The most visible sign of this ongoing factional struggle is perhaps the recent encirclement strategy targeting the family and inner circle of Zeng Qinghong (曾庆红), former Vice President and Jiang’s longtime right-hand man (China Brief, October 14). Notably, Xi’s crackdown on the real estate sector and tightened lending rules have hit two high-profile figures connected to Zeng: Evergrande founder Xu Jiayin (许家印) (Epoch Times, October 6) and Zeng Baobao (曾宝宝) —Zeng Qinghong’s niece and founder of the embattled Fantasia Holding Group (Finance.sina, October 9).
In embarking on this new journey toward “common prosperity”, Xi is signaling a major paradigm shift in China’s governance. This is a departure from the growth model of the Deng era, which, while generating enormous economic growth, also led to widespread imbalances and corrupt practices that threaten the party’s long-term survival. By positing himself as China’s new helmsman, Xi has set out to correct this negative legacy and to usher in a new era of high-quality development, underpinned by balanced growth and social fairness.
Despite Xi’s unfeigned readiness to make systemic changes over the long term, the crackdowns that he has initiated as part of the “common prosperity” drive highlight the political motivations prompting these actions. In the near-term, Xi’s foremost preoccupation is to eliminate highly visible inequality that is detrimental to both social stability and economic growth. If Xi achieves this goal, he will be able to generate stronger popular support for the regime and thus prop-up the legitimacy of its rule. Xi also seeks to leverage the “common prosperity” drive as a vehicle to break the vested interests of private entrepreneurs and companies whose political and economic clout threaten the party’s supremacy.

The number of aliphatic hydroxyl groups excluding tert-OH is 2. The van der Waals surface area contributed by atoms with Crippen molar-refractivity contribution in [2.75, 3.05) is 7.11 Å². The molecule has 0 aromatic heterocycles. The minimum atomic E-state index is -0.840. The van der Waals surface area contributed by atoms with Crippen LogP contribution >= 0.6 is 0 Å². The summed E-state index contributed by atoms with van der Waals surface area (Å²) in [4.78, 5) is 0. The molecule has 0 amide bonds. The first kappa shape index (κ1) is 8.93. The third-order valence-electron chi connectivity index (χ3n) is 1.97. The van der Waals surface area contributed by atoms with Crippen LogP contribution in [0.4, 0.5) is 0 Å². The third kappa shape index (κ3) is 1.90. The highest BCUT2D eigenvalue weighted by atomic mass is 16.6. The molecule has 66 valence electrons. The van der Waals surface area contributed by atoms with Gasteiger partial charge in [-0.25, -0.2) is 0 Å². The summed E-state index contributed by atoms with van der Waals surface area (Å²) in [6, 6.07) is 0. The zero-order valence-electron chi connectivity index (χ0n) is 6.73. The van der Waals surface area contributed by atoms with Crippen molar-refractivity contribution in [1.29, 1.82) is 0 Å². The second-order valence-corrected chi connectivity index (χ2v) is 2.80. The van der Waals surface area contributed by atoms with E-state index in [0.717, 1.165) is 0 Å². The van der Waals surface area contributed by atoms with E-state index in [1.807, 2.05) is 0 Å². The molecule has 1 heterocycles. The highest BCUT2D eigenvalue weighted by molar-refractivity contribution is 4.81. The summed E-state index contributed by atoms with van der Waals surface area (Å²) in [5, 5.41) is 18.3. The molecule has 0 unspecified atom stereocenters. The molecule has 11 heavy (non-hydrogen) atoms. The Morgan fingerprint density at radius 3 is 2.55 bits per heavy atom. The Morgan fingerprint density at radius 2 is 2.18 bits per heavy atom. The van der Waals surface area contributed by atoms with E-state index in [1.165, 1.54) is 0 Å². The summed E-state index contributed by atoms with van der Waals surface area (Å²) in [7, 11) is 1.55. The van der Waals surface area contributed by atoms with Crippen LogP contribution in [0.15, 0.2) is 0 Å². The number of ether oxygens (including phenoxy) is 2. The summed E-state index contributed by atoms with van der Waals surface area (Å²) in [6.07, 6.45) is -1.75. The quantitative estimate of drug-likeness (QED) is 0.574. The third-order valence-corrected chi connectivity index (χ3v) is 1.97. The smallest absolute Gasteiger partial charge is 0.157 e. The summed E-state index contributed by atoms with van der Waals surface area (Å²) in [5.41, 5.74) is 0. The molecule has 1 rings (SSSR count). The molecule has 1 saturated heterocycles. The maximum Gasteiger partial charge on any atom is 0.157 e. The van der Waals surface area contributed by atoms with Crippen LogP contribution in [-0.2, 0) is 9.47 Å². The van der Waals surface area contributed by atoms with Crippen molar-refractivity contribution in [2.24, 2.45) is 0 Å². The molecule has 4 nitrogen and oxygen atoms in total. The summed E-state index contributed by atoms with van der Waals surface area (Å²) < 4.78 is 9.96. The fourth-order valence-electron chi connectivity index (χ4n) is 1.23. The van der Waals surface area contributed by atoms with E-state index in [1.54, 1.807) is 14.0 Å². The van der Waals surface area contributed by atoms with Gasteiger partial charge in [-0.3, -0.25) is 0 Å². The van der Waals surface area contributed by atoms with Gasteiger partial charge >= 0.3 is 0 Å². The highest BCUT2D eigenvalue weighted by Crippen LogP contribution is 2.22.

At the same time, Xi’s targeting of rivals and the business interests linked to them reflects his efforts to remain at the pinnacle of power and to thwart any potential challenges to his political authority. All in all, the historical resolution passed by the party to cement Xi’s authority appears to have given him the necessary political momentum to strike a decisive blow against his remaining rivals and to clean up the field ahead of the much-anticipated political reshuffling of the 20th National Party Congress (NPC) next year.
Ms. Fatoumata Diallo is a Research Fellow at the Institute for Security and Development Policy (ISDP) in Stockholm, Sweden. She holds degrees in International Conflict studies from Leiden University, the Netherlands and in International Relations and Chinese Studies from the INALCO, Paris. Her research focuses include Chinese domestic politics and governance, EU-China relations, China’s political economy and sociology and non-traditional security.
 By comparison, the Gini coefficient of EU countries stood an average of 0.30 (OECD, January 26, 2017).